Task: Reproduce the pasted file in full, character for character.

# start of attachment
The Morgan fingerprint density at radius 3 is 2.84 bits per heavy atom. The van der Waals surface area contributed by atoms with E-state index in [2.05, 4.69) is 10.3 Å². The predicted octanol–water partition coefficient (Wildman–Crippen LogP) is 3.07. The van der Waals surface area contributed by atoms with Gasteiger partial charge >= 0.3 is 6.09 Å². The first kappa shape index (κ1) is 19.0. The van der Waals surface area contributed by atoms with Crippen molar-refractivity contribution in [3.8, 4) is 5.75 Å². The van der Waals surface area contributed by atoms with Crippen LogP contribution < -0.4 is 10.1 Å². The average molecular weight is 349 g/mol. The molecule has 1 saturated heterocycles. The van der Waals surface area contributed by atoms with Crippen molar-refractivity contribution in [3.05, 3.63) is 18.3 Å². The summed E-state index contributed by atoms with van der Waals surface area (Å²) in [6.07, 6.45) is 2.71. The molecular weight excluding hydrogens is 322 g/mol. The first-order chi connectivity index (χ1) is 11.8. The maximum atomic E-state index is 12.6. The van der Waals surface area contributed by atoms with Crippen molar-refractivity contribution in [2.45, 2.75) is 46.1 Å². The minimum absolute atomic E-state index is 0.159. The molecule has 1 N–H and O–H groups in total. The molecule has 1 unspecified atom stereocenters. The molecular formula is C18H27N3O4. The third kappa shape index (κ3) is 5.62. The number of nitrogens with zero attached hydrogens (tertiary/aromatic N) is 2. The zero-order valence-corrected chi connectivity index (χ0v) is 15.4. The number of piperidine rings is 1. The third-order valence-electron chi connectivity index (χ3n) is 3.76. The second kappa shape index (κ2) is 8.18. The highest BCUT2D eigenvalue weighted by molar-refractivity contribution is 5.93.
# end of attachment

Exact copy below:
The Morgan fingerprint density at radius 3 is 2.84 bits per heavy atom. The van der Waals surface area contributed by atoms with E-state index in [2.05, 4.69) is 10.3 Å². The predicted octanol–water partition coefficient (Wildman–Crippen LogP) is 3.07. The van der Waals surface area contributed by atoms with Gasteiger partial charge >= 0.3 is 6.09 Å². The first kappa shape index (κ1) is 19.0. The van der Waals surface area contributed by atoms with Crippen molar-refractivity contribution in [3.8, 4) is 5.75 Å². The van der Waals surface area contributed by atoms with Crippen LogP contribution < -0.4 is 10.1 Å². The average molecular weight is 349 g/mol. The molecule has 1 saturated heterocycles. The van der Waals surface area contributed by atoms with Crippen molar-refractivity contribution in [3.05, 3.63) is 18.3 Å². The summed E-state index contributed by atoms with van der Waals surface area (Å²) in [6.07, 6.45) is 2.71. The molecular weight excluding hydrogens is 322 g/mol. The first-order chi connectivity index (χ1) is 11.8. The maximum atomic E-state index is 12.6. The van der Waals surface area contributed by atoms with Crippen molar-refractivity contribution in [2.45, 2.75) is 46.1 Å². The minimum absolute atomic E-state index is 0.159. The molecule has 1 N–H and O–H groups in total. The molecule has 1 unspecified atom stereocenters. The molecular formula is C18H27N3O4. The third kappa shape index (κ3) is 5.62. The number of nitrogens with zero attached hydrogens (tertiary/aromatic N) is 2. The zero-order valence-corrected chi connectivity index (χ0v) is 15.4. The number of piperidine rings is 1. The third-order valence-electron chi connectivity index (χ3n) is 3.76. The second kappa shape index (κ2) is 8.18. The highest BCUT2D eigenvalue weighted by molar-refractivity contribution is 5.93.